Melissa Etheridge Reconsiders Remark on Angelina Jolie's Mastectomy: 'I Felt Bad'
After describing Jolie's decision as "the most fearful choice," the Grammy-winning singer and cancer survivor hopes a phone call with old friend Brad Pitt will clear the air.
She played at his wedding to Jennifer Aniston in 2000, but more recently, it seemed Melissa Etheridge might have stung her old friend Brad Pitt with comments she made relating to Angelina Jolie’s double mastectomy.
To recap: speaking with the Washington Blade on June 13, the Grammy-winning singer-songwriter and breast cancer survivor called the preventative surgery, "the most fearful choice you [could] make when confronting anything with cancer.”
Days later at the World War Z premiere in New York City, reporters asked Pitt about Etheridge's remarks, to which he answered: "Melissa's an old friend of mine. I'm sure we'll talk on the phone. I don't know what it is. I think it's an individual decision, and I found it empowering instead of scary. We experienced the exact opposite [of fear]."
As it turns out, Etheridge is still waiting for the call. "I reached out to his people, but I have not heard from him," she told The Hollywood Reporter at the Recording Academy Honors event in New York City on Tuesday night. “I felt bad ... I felt he was ambushed, and I didn’t ever mean for it to end up being like that. It wasn’t part of my point in the answer."
Clarifying the comment further, the 52-year old added, "Your own personal health is your own personal choice, all the way down the line. ... When there is fear of sickness, you have different choices to make in that fear. It’s something that is affecting all of us now. Half of us have it, and it’s something that starts inside of us. It demands a deeper understanding of our own bodies.”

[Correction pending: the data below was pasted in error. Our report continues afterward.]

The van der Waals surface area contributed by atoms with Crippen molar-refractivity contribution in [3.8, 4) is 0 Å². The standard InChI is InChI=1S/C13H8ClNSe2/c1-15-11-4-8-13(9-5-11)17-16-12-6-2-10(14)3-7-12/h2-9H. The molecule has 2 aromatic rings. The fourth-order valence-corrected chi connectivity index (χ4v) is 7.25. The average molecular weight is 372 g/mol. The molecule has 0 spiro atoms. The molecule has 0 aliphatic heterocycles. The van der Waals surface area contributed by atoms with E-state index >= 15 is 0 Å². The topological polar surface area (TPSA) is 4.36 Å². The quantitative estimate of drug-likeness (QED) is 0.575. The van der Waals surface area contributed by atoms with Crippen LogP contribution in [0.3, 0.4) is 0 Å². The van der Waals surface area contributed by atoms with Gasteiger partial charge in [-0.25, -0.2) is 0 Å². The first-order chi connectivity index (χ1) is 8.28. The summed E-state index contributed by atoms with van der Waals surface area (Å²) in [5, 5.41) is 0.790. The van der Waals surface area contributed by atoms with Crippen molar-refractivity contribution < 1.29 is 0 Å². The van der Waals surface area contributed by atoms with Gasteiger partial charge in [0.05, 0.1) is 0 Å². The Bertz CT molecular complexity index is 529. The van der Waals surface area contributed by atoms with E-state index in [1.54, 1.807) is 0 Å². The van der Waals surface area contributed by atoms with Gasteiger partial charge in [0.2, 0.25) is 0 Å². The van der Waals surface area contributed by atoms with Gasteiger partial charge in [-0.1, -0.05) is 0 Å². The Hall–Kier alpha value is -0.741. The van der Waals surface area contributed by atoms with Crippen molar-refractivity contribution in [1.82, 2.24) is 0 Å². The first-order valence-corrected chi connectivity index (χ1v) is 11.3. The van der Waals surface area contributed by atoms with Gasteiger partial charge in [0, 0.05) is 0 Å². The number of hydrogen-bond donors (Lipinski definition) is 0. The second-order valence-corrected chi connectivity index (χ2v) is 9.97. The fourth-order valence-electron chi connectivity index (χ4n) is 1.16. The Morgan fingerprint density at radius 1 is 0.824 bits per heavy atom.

Etheridge was an honoree at the Recording Academy event, where she received praise from Joan Osborne and Sugarland’s Kristian Bush. "Both of them have opened for me before,” said Etheridge. “Kristian when he was in Billy Pilgrim and Joan back in 1994 we did a tour together, so these people are very close to my heart."
Fellow honoree Trey Songz, who, at 28, was the youngest artist in the room, stood in awe of Etheridge's accomplishments. "I only knew a few songs, but I didn't know all of that," he said after hearing a list of the star's achievements, including winning an Oscar for the song "I Need to Wake Up," from Al Gore's documentary, An Inconvenient Truth.
As for what's next, Etheridge said she's working on a box set, much like Bruce Springsteen’s Tracks collection, with rare recordings, outtakes, and re-recordings of older material.
“I’m putting together all these old tapes and CDs and DATS and cassettes and crazy stuff," she said. "I had 286 pieces of music that I listened to and culminated down to about eight CDs of unreleased solo stuff. I have a whole one of just the ‘80s."
No word yet on when the collection might be released, but it's safe to say, it may be a minute.